Four months ago, Dan Maldonado and Pablo Lopez opened up an unassuming taco shop on the corner of Glendale and 19th Ave, formerly the site of Chik a Ribs. Since then, Tacos Atoyac has been on a steady road to popularity, serving two to three hundred customers daily.
This week, Dan Maldonado talks to us about why his isn't just another taco shop, how he transitioned to the job from a background in country club cuisine, and shares a couple of recipes for Oaxacan style summer drinks.
Why open a taco shop?
It's the way people are eating now days, something quick, something easy, light, fresh. We didn't want to reinvent anything, we just wanted to make the same food people are used to with a twist on it.
And the name?
Atoyac is the region that [Pablo] is from in Oaxaca. It's the river that flows through the valley in Oaxaca.
What makes your Oaxacan food special?
The seasonings, we use different kinds of seasonings...everything we make in-house, we don't buy anything prepared, we have very little products that we bring in from the outside. The carne asada is cooked right. We don't have a trompo. We don't do it that way, we marinate it, we put pineapple and chili so all our food is very flavorful...in your face pretty much.
Not like the other guys
They compare us a lot to the other Mexican fast food places but that's all border food. We are south Mexican food...Our food is prepared differently.
It's pronounced molé We have a daily mole special. Mole is a blend of spices, nuts, chocolate, chillies. The one [Pablo's wife] is making right now is about 36 spices, with sesame seeds, peanuts, pecans, almonds. And that's what Oaxaca's known for is the moles....and it's a labor intensive process, I mean it takes her half a day to make.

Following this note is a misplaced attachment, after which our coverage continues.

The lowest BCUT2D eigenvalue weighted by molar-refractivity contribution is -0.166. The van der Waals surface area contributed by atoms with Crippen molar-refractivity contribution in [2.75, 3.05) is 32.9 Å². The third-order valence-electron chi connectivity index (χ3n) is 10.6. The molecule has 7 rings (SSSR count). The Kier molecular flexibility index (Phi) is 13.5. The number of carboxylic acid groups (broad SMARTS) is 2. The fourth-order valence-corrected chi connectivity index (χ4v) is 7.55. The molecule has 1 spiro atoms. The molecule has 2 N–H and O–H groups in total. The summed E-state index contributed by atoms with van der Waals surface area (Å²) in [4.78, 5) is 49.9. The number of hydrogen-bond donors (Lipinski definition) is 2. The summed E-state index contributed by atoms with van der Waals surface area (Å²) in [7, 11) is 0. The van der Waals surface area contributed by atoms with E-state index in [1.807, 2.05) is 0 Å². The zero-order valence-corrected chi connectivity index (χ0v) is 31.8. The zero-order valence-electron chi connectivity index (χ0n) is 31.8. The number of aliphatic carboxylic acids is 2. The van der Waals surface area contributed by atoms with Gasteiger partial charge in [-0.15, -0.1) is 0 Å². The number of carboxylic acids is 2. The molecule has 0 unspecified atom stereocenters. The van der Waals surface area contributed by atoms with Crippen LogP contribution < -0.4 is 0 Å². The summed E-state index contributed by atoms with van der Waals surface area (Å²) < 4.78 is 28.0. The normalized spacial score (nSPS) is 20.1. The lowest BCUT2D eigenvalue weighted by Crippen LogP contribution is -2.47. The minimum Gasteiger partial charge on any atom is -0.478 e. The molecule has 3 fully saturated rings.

Business seems to be booming...
It's going great! Every week is better we've been really busy. It's all word of mouth, no Internet. I mean we have a yelp and facebook page but other than that we haven't done anything at all...We opened up on a really small budget, we got the loan from my mother- and father-in-law.
You don't even plan to make a website?
Not in the near future, you know we just want to cook man, that's what we both do. We want to serve good food and talk to people...Customers come in three, four times a day, just hang out, talk to us. So it's just about adding something to this community. There's nothing like this miles from here. We just wanted to keep it simple. No website, no t-shirts.
The most expensive item you have is $8. How is this so cheap?
All our food is cross-utilized. We don't have that much merchandise. We buy very good quality meat from JP Meats...we buy more and more every week from them so our price goes down...Our tortillas we buy at Ranch Market, that's where we get the majority of our produce...we import [from Mexico] the masa for the tamales, the mole base, the queso Oaxaca , some spices.
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What's your take on being part of the fast food industry?
I don't think people want to sit down for dinner every day. They don't have time, everyone's busy...I mean my kids alone, they've got jujitsu, basketball, football, soccer, there's no family time anymore, everyone's busy. I work six days a week, my wife works most of the time six days a week.
But it's not very healthy, right? We are fast food but I see it as a little healthier fast food. We use corn tortillas, we rarely use flour tortillas, not much is fried, everything is made in-house, there's hardly any preservatives in anything. I see where a lot of people are relying on fast food. It's cheap, you can feed a family. We have families of four come in here ans not spend $20, and leave full. So I don't see us along the line as McDonald's or Burger King, we're proving a meal that's freshly made, prepared to order, and everything's made by us, nothing's processed.
Check back tomorrow for part two of our interview!